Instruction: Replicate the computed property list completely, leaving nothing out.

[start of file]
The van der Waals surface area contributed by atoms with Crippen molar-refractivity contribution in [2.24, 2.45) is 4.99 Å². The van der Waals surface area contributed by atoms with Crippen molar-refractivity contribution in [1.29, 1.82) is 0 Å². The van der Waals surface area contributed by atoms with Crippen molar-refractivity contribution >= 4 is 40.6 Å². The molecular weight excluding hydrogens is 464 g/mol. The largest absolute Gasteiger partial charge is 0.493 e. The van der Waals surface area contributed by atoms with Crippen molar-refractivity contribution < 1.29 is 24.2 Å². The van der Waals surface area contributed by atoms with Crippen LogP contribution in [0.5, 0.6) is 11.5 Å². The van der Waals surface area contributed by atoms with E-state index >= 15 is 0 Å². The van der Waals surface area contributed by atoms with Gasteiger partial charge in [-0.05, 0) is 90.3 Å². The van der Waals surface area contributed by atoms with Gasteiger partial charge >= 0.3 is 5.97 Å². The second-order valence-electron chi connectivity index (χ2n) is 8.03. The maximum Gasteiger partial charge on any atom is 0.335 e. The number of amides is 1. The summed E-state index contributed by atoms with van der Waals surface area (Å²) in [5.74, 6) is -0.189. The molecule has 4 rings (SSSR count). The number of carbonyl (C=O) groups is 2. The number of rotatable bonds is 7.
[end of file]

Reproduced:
The van der Waals surface area contributed by atoms with Crippen molar-refractivity contribution in [2.24, 2.45) is 4.99 Å². The van der Waals surface area contributed by atoms with Crippen molar-refractivity contribution in [1.29, 1.82) is 0 Å². The van der Waals surface area contributed by atoms with Crippen molar-refractivity contribution >= 4 is 40.6 Å². The molecular weight excluding hydrogens is 464 g/mol. The largest absolute Gasteiger partial charge is 0.493 e. The van der Waals surface area contributed by atoms with Crippen molar-refractivity contribution < 1.29 is 24.2 Å². The van der Waals surface area contributed by atoms with Crippen LogP contribution in [0.5, 0.6) is 11.5 Å². The van der Waals surface area contributed by atoms with E-state index >= 15 is 0 Å². The van der Waals surface area contributed by atoms with Gasteiger partial charge in [-0.05, 0) is 90.3 Å². The van der Waals surface area contributed by atoms with Gasteiger partial charge >= 0.3 is 5.97 Å². The second-order valence-electron chi connectivity index (χ2n) is 8.03. The maximum Gasteiger partial charge on any atom is 0.335 e. The number of amides is 1. The summed E-state index contributed by atoms with van der Waals surface area (Å²) in [5.74, 6) is -0.189. The molecule has 4 rings (SSSR count). The number of carbonyl (C=O) groups is 2. The number of rotatable bonds is 7.